And it will be made. Already, 3 million dollars of the 1.1 million needed has been funded. But that's no reason not to use these last 50 hours to support this project. More money means a bigger, better game. So, if the first sentence of my post made your heart fill with a sudden joy and hope, click that link, and buy an advanced copy. You know you want to.

Saturday, October 06, 2012

[IF Comp 2012] J'dal

The second game: J'dal by Ryan Kinsman.

A dangerous quest through a fantastic world in search of a piece of treasure: that isn't just the summary of many Dungeons & Dragons scenarios and CRPGs, but also of a substantive amount of interactive fiction. And it is not hard to see why. IF is good at exploring a world and IF is good at puzzles that can introduce challenge into such a scenario. When done well, a quest game can be extremely satisfying.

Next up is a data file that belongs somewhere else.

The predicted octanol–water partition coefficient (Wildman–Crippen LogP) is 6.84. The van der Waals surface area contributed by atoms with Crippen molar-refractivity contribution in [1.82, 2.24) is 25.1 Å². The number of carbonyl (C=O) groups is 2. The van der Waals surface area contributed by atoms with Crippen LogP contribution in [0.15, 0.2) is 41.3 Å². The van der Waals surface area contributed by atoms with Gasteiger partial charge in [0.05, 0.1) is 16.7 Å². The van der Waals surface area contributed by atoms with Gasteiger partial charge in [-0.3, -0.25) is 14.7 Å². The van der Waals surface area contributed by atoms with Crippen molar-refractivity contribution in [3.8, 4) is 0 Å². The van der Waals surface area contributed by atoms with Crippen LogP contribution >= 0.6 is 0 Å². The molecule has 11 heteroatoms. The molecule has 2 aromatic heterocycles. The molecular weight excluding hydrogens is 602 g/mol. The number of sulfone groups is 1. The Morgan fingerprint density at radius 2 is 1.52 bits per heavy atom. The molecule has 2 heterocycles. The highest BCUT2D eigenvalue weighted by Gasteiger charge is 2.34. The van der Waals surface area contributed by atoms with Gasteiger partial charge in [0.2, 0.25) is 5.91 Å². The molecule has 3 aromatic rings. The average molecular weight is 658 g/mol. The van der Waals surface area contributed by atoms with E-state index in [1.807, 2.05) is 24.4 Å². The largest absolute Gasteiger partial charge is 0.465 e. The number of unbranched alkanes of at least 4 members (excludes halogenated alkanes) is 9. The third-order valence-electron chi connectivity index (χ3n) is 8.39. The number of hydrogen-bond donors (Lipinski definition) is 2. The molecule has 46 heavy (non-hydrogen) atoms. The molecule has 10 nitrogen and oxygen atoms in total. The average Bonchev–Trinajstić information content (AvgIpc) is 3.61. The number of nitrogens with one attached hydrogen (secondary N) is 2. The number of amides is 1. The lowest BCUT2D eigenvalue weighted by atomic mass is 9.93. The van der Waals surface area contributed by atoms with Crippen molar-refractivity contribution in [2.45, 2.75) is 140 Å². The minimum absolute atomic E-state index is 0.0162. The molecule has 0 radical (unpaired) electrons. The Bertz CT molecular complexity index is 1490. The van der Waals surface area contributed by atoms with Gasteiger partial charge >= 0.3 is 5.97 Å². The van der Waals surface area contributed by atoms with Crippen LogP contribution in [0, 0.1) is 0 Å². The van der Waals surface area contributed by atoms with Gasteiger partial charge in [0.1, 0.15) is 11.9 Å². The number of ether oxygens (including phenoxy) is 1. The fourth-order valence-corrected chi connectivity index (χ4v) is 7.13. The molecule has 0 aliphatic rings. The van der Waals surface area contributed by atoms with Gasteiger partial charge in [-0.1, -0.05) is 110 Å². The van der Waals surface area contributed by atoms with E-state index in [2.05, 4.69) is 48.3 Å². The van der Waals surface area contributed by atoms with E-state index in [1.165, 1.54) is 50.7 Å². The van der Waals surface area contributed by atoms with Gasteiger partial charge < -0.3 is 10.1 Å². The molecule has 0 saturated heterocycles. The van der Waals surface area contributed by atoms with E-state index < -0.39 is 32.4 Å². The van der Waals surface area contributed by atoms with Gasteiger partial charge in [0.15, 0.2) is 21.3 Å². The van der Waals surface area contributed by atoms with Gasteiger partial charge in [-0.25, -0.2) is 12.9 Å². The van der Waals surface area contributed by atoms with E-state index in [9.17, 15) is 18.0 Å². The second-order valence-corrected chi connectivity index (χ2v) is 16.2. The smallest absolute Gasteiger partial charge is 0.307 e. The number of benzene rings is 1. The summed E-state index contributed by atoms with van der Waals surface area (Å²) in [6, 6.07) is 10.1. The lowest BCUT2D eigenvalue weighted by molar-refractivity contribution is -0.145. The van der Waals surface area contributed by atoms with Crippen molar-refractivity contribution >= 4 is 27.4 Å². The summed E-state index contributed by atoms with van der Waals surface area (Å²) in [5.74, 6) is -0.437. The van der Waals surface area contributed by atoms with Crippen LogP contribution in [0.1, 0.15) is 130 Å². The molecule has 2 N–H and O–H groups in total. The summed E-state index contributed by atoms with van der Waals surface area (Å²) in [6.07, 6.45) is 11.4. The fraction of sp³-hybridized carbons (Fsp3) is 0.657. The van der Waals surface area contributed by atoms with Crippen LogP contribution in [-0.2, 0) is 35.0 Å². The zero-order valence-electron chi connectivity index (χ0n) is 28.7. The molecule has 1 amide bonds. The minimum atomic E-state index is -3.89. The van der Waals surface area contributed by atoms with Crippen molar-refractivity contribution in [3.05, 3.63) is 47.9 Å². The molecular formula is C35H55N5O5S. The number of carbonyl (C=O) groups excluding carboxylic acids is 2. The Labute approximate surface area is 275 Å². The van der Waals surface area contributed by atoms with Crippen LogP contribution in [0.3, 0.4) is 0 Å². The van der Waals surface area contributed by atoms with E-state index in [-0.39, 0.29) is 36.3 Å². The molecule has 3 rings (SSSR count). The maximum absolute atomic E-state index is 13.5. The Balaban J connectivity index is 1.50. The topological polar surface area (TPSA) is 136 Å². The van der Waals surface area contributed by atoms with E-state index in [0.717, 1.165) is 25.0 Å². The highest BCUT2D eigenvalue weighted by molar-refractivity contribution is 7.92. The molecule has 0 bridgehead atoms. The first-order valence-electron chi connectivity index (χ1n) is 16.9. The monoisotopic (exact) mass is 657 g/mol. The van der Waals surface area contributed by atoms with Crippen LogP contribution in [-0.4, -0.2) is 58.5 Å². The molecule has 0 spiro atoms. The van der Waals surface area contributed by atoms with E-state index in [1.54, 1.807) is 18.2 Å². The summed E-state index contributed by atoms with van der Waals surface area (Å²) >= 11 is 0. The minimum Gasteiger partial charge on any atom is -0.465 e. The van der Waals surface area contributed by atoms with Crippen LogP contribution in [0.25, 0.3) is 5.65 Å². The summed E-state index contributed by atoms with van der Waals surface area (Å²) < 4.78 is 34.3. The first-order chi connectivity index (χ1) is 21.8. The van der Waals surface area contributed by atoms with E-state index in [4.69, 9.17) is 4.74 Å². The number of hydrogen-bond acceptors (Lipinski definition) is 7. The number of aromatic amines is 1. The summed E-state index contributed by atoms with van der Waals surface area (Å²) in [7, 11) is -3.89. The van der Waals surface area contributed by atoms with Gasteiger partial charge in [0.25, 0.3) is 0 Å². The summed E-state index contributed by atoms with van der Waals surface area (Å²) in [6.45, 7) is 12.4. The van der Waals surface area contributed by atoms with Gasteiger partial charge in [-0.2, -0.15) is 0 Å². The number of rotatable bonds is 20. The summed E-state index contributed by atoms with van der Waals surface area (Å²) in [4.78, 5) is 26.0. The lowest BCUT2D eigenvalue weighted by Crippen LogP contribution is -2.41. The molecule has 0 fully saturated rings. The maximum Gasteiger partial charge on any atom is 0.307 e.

Of course, an author has to do something to make the game interesting, fresh and memorable. Puzzles of the "you can only pass the door/goblin/chasm once you've found the key/sword/rope" type are as unlikely to impress as a bunch of tunnels or cellars set in some bland fantasyland. That has all been done to death, if it was ever alive to begin with. We want something more unique. Something special.

For J'dal, that special something is the party. You won't be entering the mine alone, but with three other people: your adoptive father, who seems to be just a normal guy; Roderick, the crude fighter; and Stolas, the artificer. It turns out that they all depend on you, because you are the only one with low-light vision (D&D's infravision, anyone?), and you'll have to guide them through the dungeon. At the same time, it's clear that you couldn't succeed without their help either: your father and Roderick are needed for their brawn, while only Stolas can handle the artifact.